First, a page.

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• Bristol Farms announced that it will open its fifth Lazy Acres store on October 13, on the border of Manhattan Beach and Hermosa Beach, California, and will introduce “an all new, experiential shopping venue devoted to fresh foods, clean ingredients, healthy lifestyle, and community partnership.” It also “will feature unique interactive elements including a live, working beehive; a fully-equipped, state-of-the-art demonstration and instruction kitchen which will host regular classes and special chef appearances; an expansive wellness section featuring the finest products in beauty, nutrition and much more; and, local merchandise from well-known local retailers who share similar lifestyle philosophies.”

The announcement notes that “Lazy Acres is also currently in the process of becoming a ‘Blue Zones Designated Grocery Store,’ including working closely with Beach Cities Health District to ensure the healthy choice is the easy choice for customers.”

• Price Rite stores, part of the Wakefern co-op, announced what it is calling “the next step in its go-to market strategy with a pilot program focused on special deep discounts, enhanced fresh offerings and an improved shopping experience at three of its Pennsylvania stores in Bethlehem, Allentown and Secane … The three-store program combines a new store design with quality products and deep discounts, including the all-new Price Rite Marketplace ‘Drop Zone.’ The Drop Zone has been designed as a unique in-store destination, where customers will find extraordinary deals, special surprise buys and must-have products typically priced $3 or less.”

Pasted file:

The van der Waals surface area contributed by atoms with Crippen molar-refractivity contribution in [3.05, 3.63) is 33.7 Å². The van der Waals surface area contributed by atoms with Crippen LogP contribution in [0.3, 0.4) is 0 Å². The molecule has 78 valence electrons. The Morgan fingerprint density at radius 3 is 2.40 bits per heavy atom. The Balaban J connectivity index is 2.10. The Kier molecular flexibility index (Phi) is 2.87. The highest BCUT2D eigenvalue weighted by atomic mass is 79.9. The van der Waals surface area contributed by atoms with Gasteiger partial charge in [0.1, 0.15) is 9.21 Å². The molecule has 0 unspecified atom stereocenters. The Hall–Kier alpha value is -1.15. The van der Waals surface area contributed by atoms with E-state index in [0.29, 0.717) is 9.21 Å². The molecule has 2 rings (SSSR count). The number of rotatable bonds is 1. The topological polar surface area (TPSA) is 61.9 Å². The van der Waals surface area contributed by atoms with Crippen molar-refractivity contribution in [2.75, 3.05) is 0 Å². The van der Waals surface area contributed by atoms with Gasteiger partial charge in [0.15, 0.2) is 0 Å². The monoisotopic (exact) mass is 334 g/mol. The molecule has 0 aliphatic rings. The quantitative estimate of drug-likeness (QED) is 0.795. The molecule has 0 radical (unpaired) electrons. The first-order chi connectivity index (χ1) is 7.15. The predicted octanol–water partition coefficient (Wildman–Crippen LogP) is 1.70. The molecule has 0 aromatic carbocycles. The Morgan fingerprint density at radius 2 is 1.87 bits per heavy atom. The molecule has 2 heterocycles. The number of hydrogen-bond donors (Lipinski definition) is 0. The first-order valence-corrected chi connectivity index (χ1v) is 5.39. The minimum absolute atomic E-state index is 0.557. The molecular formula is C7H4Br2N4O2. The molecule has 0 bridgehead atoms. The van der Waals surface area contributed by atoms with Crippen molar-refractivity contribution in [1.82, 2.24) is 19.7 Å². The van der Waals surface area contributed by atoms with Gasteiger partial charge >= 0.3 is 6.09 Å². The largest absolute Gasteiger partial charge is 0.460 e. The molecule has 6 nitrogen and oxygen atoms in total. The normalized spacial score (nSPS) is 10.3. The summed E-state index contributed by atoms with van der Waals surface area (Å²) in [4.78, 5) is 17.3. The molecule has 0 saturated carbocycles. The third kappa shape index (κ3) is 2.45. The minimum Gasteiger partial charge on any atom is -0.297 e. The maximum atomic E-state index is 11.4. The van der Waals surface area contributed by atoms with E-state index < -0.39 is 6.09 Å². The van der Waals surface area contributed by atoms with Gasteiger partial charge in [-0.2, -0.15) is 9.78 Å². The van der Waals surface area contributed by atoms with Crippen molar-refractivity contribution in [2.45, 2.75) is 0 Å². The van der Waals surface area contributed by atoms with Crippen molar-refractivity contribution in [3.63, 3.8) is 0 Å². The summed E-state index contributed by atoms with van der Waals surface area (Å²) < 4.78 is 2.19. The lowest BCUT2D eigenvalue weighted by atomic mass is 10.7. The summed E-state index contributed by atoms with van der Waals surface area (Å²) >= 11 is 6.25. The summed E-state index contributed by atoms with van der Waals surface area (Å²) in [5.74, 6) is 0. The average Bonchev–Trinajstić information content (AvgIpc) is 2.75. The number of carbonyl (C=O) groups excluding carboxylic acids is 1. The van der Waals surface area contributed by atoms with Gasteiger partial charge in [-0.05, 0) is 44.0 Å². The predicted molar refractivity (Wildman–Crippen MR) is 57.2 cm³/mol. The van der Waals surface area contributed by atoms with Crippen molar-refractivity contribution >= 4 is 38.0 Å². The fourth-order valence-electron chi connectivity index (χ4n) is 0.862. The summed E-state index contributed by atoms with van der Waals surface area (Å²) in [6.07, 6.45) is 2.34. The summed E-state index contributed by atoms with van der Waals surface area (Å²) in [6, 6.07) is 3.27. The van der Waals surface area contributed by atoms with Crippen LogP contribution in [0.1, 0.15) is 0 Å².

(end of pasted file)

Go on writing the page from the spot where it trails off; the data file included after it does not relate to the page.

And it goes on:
• The Wall Street Journal reports that Campbell Soup “is in talks to sell its fresh-foods business including Bolthouse Farms to investors led by that brand’s former chief executive … Jeff Dunn, who helped a private-equity firm sell Bolthouse to Campbell six years ago for $1.55 billion, subsequently co-founded and remains an investor in Campbell’s venture-capital fund, Acre Venture Partners. He also had served as president of Campbell’s fresh-food unit.”

This would be a case of “sell high, buy low.” Campbell bought Bolthouse for $1.55 billion, but probably would sell it for between $500 million and $700 million, the story says.
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